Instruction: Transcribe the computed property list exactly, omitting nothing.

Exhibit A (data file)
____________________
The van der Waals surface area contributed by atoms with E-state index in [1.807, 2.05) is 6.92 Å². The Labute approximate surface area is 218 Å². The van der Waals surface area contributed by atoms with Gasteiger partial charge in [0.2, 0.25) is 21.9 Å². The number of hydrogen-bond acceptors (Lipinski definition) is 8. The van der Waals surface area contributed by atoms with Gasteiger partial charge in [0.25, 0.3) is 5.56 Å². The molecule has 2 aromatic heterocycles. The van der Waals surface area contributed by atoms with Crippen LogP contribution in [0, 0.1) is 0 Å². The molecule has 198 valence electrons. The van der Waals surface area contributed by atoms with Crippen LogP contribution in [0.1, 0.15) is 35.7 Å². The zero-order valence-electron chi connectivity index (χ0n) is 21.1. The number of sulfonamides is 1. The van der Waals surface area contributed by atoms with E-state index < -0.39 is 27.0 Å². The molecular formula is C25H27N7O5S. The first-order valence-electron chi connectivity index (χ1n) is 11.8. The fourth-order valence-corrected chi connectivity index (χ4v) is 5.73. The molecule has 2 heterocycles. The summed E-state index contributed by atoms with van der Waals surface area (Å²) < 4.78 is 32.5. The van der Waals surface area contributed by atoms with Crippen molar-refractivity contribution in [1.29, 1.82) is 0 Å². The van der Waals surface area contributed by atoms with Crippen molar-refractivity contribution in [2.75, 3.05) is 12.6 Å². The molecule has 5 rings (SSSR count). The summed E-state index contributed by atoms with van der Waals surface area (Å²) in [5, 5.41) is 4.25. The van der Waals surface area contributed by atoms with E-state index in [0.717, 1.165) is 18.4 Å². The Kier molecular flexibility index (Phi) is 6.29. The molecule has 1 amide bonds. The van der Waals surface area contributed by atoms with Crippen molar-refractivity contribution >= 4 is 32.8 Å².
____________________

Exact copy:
The van der Waals surface area contributed by atoms with E-state index in [1.807, 2.05) is 6.92 Å². The Labute approximate surface area is 218 Å². The van der Waals surface area contributed by atoms with Gasteiger partial charge in [0.2, 0.25) is 21.9 Å². The number of hydrogen-bond acceptors (Lipinski definition) is 8. The van der Waals surface area contributed by atoms with Gasteiger partial charge in [0.25, 0.3) is 5.56 Å². The molecule has 2 aromatic heterocycles. The van der Waals surface area contributed by atoms with Crippen LogP contribution in [0, 0.1) is 0 Å². The molecule has 198 valence electrons. The van der Waals surface area contributed by atoms with Crippen LogP contribution in [0.1, 0.15) is 35.7 Å². The zero-order valence-electron chi connectivity index (χ0n) is 21.1. The number of sulfonamides is 1. The van der Waals surface area contributed by atoms with E-state index < -0.39 is 27.0 Å². The molecular formula is C25H27N7O5S. The first-order valence-electron chi connectivity index (χ1n) is 11.8. The fourth-order valence-corrected chi connectivity index (χ4v) is 5.73. The molecule has 2 heterocycles. The summed E-state index contributed by atoms with van der Waals surface area (Å²) < 4.78 is 32.5. The van der Waals surface area contributed by atoms with Crippen molar-refractivity contribution in [1.29, 1.82) is 0 Å². The van der Waals surface area contributed by atoms with Crippen molar-refractivity contribution in [2.75, 3.05) is 12.6 Å². The molecule has 5 rings (SSSR count). The summed E-state index contributed by atoms with van der Waals surface area (Å²) in [5, 5.41) is 4.25. The van der Waals surface area contributed by atoms with E-state index in [0.717, 1.165) is 18.4 Å². The Kier molecular flexibility index (Phi) is 6.29. The molecule has 1 amide bonds. The van der Waals surface area contributed by atoms with Crippen molar-refractivity contribution >= 4 is 32.8 Å².